Java (programming language)

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Java (pronounced jaa-vuh) is an object-oriented, high-level programming language developed by Sun Microsystems in the 1990s. Its syntax is similar to that of C++, but with some modifications. One of the major features which make Java programs easier to write than C++ programs is its support for automatic memory management. The best-selling Minecraft game was originally written and improved in the Java programming language.

Java managed to cover two problems plaguing the C/C++ world: complexity (C++) and memory management (C/C++). These two were real problems because projects plagued with bugs created by complexity and with memory leaks.[1]

The Java compiler provided by Sun Microsystems compiles Java code to bytecode, which requires the Java Virtual Machine (commonly referred to as a JVM) to execute. This model was adopted by Microsoft for C# and other .NET languages. IBM and others supply regular Java compilers for those who don't want to use the virtual machine.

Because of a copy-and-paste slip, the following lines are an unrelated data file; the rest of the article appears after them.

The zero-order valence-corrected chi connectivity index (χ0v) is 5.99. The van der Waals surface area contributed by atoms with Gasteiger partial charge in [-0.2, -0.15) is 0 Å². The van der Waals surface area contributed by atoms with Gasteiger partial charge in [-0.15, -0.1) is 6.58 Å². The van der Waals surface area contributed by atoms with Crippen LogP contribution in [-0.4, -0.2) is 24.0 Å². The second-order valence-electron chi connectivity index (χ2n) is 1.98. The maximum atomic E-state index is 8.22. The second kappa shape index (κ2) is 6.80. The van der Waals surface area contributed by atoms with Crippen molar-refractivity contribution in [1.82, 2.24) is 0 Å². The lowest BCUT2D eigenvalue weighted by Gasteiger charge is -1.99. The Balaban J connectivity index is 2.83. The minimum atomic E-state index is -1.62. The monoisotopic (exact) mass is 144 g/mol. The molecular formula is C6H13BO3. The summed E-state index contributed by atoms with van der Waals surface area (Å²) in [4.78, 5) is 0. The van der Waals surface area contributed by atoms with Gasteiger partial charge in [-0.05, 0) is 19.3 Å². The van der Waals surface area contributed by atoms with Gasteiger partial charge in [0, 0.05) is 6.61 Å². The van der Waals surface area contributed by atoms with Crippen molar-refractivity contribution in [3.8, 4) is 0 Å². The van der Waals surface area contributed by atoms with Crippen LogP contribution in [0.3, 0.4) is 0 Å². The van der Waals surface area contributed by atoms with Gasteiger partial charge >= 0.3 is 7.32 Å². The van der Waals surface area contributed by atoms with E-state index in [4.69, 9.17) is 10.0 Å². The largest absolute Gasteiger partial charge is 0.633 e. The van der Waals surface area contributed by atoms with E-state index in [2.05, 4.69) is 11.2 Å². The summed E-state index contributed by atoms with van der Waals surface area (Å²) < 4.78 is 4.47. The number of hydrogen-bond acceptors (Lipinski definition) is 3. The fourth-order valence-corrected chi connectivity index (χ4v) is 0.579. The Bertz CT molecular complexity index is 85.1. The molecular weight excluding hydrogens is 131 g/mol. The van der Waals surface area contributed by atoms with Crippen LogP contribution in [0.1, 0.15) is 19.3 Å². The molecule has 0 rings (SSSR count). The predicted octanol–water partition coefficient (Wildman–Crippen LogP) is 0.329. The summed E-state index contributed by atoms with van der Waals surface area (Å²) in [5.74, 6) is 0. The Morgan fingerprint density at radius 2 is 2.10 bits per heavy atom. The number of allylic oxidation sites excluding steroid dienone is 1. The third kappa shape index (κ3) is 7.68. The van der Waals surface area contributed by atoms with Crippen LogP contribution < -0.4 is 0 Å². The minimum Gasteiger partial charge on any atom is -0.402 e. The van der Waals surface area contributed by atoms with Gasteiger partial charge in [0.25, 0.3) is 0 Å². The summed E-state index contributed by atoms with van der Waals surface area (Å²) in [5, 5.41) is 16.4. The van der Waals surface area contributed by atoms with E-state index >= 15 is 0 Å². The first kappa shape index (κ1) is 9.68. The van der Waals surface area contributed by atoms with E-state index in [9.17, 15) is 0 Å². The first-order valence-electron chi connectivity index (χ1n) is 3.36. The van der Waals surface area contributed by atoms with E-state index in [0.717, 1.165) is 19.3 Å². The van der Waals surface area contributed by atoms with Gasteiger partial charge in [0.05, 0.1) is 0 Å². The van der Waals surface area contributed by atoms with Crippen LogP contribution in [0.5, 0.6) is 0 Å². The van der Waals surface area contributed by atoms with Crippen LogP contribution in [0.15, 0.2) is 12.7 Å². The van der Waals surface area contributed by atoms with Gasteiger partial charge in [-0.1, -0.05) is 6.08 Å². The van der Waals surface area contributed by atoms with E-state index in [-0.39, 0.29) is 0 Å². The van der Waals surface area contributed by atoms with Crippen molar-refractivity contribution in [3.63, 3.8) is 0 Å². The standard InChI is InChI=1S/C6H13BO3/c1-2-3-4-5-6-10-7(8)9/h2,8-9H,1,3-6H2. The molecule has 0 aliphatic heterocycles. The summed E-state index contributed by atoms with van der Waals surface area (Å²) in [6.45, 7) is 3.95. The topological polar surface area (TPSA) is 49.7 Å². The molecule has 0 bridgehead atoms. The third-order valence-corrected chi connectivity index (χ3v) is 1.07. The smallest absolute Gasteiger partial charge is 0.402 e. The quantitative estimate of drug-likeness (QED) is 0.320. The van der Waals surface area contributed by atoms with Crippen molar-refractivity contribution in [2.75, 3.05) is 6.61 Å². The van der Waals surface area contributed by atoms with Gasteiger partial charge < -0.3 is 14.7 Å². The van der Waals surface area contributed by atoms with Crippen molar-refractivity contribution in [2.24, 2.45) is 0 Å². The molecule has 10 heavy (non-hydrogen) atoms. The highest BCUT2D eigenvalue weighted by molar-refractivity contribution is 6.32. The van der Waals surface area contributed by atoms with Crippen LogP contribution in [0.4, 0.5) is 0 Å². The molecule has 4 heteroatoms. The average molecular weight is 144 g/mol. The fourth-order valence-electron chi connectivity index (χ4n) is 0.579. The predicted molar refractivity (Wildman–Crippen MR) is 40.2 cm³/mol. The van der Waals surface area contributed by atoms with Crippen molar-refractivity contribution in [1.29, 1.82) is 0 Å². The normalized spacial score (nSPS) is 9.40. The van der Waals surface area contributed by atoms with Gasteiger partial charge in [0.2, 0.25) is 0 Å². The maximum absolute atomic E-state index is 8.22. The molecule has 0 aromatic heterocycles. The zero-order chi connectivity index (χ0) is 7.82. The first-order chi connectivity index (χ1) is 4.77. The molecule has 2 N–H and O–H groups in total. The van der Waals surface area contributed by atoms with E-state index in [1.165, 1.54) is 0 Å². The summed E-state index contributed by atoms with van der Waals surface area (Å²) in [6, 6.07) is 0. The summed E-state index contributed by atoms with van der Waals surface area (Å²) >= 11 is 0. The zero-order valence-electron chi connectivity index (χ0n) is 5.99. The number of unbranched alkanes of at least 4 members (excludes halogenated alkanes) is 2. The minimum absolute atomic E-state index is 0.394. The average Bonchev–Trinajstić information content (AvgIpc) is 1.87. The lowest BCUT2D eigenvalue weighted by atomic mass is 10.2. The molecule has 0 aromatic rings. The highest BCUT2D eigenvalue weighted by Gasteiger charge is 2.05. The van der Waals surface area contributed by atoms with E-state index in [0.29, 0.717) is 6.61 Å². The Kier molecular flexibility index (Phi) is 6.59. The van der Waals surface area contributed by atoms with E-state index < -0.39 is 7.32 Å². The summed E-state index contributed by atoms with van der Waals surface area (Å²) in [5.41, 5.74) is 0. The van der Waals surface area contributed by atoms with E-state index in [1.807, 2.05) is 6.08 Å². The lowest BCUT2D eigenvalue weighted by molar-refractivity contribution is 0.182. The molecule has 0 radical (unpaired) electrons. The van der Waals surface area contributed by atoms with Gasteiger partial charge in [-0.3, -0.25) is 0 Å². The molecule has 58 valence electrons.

Java applications are popular in creating applets for websites, due to their cross-platform nature. It still has not gained widespread popularity in stand-alone Windows applications, but is used primarily on web servers.

Google's Dalvik, based on Java, is a programming language used on Android. Oracle (who acquired Sun Microsystems in 2009) has filed a lawsuit alleging that Dalvik infringes Oracle's copyrights and patents on the Java programming language. The lawsuit is currently being tried, as of April 2012.

Memory Management

The Java programming language is based on Object Oriented programming principles, coupled with garbage collection. This means, unlike C and other lower level programming languages the developer is able to create programs without worrying about pointers, references and memory. Instead the Java Virtual Machine is able to manage objects that are in use, periodically deleting objects that are no longer referenced (and therefore no longer required by the program).

Example Code

Hello, World

An example program often used for languages is something that displays "Hello, World!".

public class World {
    public static void main(String[] args) {
        System.out.println("Hello, World!");

GUI with JFrame

An example of creating and showing a JFrame with nothing in it:

JFrame frame = new JFrame();;


See also

External links